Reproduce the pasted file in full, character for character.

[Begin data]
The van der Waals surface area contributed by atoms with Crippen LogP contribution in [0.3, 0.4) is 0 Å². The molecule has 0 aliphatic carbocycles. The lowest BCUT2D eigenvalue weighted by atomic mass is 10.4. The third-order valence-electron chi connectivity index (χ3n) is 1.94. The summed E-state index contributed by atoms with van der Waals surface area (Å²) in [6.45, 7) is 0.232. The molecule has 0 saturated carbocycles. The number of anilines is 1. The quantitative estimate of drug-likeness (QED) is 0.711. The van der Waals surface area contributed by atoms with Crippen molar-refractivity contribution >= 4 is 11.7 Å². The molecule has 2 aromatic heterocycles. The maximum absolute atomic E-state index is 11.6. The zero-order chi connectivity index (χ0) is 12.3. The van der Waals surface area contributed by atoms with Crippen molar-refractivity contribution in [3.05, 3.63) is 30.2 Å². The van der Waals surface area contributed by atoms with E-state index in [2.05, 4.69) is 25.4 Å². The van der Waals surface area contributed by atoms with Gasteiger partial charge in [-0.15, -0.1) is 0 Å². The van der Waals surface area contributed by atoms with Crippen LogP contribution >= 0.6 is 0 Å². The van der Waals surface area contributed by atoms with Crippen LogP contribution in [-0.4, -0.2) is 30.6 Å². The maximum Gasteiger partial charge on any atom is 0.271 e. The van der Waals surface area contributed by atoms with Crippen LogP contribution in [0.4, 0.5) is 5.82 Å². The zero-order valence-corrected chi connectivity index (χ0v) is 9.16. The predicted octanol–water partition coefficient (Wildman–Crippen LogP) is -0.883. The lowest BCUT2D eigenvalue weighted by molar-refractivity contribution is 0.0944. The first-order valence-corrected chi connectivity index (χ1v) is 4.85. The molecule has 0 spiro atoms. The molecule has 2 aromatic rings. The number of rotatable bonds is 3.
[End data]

The van der Waals surface area contributed by atoms with Crippen LogP contribution in [0.3, 0.4) is 0 Å². The molecule has 0 aliphatic carbocycles. The lowest BCUT2D eigenvalue weighted by atomic mass is 10.4. The third-order valence-electron chi connectivity index (χ3n) is 1.94. The summed E-state index contributed by atoms with van der Waals surface area (Å²) in [6.45, 7) is 0.232. The molecule has 0 saturated carbocycles. The number of anilines is 1. The quantitative estimate of drug-likeness (QED) is 0.711. The van der Waals surface area contributed by atoms with Crippen molar-refractivity contribution >= 4 is 11.7 Å². The molecule has 2 aromatic heterocycles. The maximum absolute atomic E-state index is 11.6. The zero-order chi connectivity index (χ0) is 12.3. The van der Waals surface area contributed by atoms with Crippen molar-refractivity contribution in [3.05, 3.63) is 30.2 Å². The van der Waals surface area contributed by atoms with E-state index in [2.05, 4.69) is 25.4 Å². The van der Waals surface area contributed by atoms with Gasteiger partial charge in [-0.15, -0.1) is 0 Å². The van der Waals surface area contributed by atoms with Crippen LogP contribution >= 0.6 is 0 Å². The van der Waals surface area contributed by atoms with Crippen LogP contribution in [-0.4, -0.2) is 30.6 Å². The maximum Gasteiger partial charge on any atom is 0.271 e. The van der Waals surface area contributed by atoms with Crippen LogP contribution in [0.4, 0.5) is 5.82 Å². The zero-order valence-corrected chi connectivity index (χ0v) is 9.16. The predicted octanol–water partition coefficient (Wildman–Crippen LogP) is -0.883. The lowest BCUT2D eigenvalue weighted by molar-refractivity contribution is 0.0944. The first-order valence-corrected chi connectivity index (χ1v) is 4.85. The molecule has 0 spiro atoms. The molecule has 2 aromatic rings. The number of rotatable bonds is 3.